Labor Minister Andrea Nahles intends to use EU funds to create thousands of jobs for disadvantaged people in Germany. Nahles launched the new scheme with EU Employment Commissioner Marianne Thyssen in Berlin on Monday.
Nahles' plan, which will use 2.7 billion euros ($3 billion) from the European Social Fund (ESF) plus 4.3 billion euros from within Germany, involves the creation of 26 programs in the country until 2020. Almost 40 percent of the money will be invested in "the promotion of social integration and the battle against poverty," the Labor Ministry said Monday.
The money will be used to help 73,000 long-term unemployed people, 150,000 migrants, and around 100,000 young people from socially disadvantaged backgrounds to get the qualifications they need to find work.
According to the latest figures from Germany's Federal Statistics Office, some 3.1 million Germans live below the poverty line despite having work.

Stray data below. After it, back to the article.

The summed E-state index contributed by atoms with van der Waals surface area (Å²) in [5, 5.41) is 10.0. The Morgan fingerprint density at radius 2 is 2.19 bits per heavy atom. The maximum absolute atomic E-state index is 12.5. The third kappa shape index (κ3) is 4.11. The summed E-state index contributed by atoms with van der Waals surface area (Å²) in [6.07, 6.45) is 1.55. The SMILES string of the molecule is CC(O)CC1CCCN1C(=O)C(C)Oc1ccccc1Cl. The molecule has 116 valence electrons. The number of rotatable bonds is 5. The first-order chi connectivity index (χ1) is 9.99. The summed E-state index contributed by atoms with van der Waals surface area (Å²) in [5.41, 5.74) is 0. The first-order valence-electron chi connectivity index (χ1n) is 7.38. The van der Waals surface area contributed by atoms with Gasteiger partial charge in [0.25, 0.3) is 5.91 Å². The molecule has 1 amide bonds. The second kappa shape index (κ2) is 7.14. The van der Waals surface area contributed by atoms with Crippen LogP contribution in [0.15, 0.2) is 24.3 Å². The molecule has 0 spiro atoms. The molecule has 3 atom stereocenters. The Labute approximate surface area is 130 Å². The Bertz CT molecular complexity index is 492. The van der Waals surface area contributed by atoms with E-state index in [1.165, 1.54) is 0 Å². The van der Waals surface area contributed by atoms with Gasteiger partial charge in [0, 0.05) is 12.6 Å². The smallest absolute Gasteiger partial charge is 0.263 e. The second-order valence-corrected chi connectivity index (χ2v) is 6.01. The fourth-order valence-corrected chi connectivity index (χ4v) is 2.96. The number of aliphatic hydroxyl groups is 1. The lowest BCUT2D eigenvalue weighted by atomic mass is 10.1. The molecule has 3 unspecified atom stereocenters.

Nahles was at pains to insist that the financial injection would not siphon off resources meant for weaker European economies. "I can rule out that we are taking anything from anywhere else," she said at a press conference. "There are enough funds to use for Greece against youth unemployment."
Thyssen took the opportunity to praise Germany's labor reforms over the past decade, but Nahles warned that many people were being left behind. "The dynamic movement on the job market isn't automatically taking everyone with it," she said.
The ESF was created in 1957 to reinforce social and economic cooperation within the EU.
bk/hg (AFP, dpa)